A comparative study of the occurrence of transverse readiopaque lines in archaic, early modern, and holocene human population


Transverse radiopaque lines, often referred to as transverse lines (TL's), are a type of hard-tissue pathology which develop in subadult long bones after episodes of nonspecific stress such as nutritional or metabolic insult. This pathology is well documented in archaeological contexts and is used as a tool for making paleo demographical inferences about the general health of populations. Stable isotope studies have suggested that early modern humans were exploiting a wide range of dietary resources by the mid-Upper Paleolithic, while Neandertals appear to have utilized a narrower spectrum of resources, expending more energy on large game. This may have been a significant factor in differential survival success, frequency of transverse line formation, and age of initial transverse line formation. Because archaic humans may have been more susceptible to seasonal resource fluctuations, they may have suffered increased nutritional and metabolic stress compared to early modern humans. This study evaluates differences in the frequency and timing of initial transverse line formation among archaic, early modern human, and recent human (Holocene) subadult populations. Radiographs of the tibial distal shafts of 200 archaic, early modern humans, and recent modern humans were scored as displaying or not displaying TL's. TL's were counted, and age-at-formation was calculated. Kruskal-Wallis nonparametric tests were used to compare the frequency of occurrence of TL's and age-at-formation among the three groups. Results indicate that both archaic and early modern humans exhibited less transverse lines than the recent human group. This may be related to sampling bias in the recent human dataset. There is no difference in the number of transverse lines among the recent human samples, and it seems possible that all three of the recent human populations sampled for this study were experiencing high levels of stress. Thus, it seems that for the archaic and early modern human groups, transverse line formation may have been more closely related to differences in subsistence strategies, while transverse line formation in the recent human group may have been more closely related to high frequencies of metabolic diseases and poor diet. Further analysis revealed that archaic humans developed their first transverse lines earlier in life than both early modern and recent modern humans. The age at first line formation is frequently related to weaning age in studies of archaeological population, and this (and other possible explanations) are evaluated relative to Late Pleistocene Neanderthals and early modern humans.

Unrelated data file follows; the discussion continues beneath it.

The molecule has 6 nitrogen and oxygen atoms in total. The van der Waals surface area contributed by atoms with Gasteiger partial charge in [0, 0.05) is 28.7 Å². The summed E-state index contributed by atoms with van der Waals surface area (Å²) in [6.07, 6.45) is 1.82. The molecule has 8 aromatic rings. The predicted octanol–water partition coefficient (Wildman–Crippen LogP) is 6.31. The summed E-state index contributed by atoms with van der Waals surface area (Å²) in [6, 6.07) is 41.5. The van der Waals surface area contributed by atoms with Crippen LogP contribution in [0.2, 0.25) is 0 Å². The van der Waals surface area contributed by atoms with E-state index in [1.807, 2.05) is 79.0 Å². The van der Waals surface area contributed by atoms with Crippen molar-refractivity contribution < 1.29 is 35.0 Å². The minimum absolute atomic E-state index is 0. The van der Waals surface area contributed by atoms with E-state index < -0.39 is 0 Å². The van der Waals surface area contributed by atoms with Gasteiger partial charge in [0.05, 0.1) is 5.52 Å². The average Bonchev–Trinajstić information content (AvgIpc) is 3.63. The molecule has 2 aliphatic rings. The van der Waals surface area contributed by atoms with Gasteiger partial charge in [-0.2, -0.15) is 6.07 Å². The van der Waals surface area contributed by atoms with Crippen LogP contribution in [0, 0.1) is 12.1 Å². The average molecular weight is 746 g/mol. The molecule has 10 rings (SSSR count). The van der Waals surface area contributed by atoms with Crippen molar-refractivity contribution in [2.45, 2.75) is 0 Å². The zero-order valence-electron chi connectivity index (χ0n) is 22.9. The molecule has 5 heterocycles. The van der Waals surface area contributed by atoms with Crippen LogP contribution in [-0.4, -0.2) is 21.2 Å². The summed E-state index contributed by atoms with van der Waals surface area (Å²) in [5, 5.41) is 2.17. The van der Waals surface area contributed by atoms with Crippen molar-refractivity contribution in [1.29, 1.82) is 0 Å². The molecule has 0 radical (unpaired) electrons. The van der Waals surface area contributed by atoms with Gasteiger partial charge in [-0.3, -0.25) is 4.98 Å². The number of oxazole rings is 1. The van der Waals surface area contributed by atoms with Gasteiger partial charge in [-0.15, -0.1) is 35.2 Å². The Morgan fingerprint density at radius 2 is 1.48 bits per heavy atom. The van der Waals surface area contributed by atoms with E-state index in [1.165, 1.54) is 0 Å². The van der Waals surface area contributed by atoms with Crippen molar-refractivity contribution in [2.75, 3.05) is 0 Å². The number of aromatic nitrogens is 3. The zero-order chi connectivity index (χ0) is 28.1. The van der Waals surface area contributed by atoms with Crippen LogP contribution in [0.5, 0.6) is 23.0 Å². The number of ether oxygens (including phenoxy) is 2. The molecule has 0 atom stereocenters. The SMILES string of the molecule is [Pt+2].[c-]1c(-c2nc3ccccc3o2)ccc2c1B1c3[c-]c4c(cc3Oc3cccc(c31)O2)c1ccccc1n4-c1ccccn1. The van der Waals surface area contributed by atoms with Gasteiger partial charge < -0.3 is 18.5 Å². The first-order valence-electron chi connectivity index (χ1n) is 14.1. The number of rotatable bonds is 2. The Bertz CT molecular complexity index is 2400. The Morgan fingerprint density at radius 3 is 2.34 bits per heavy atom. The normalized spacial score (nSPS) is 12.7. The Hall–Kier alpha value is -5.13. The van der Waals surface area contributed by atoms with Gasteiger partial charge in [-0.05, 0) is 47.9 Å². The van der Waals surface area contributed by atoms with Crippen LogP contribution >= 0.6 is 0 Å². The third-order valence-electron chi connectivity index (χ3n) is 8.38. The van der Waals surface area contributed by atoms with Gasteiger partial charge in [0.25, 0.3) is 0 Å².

This item is only available in print in the UCF Libraries. If this is your thesis or dissertation, you can help us make it available online for use by researchers around the world by downloading and filling out the Internet Distribution Consent Agreement. You may also contact the project coordinator Kerri Bottorff for more information.

Thesis Completion



Bachelor of Arts (B.A.)


College of Sciences

Degree Program



Dissertations, Academic -- Sciences;Sciences -- Dissertations, Academic







Access Status

Open Access

Length of Campus-only Access


Document Type

Honors in the Major Thesis

This document is currently not available here.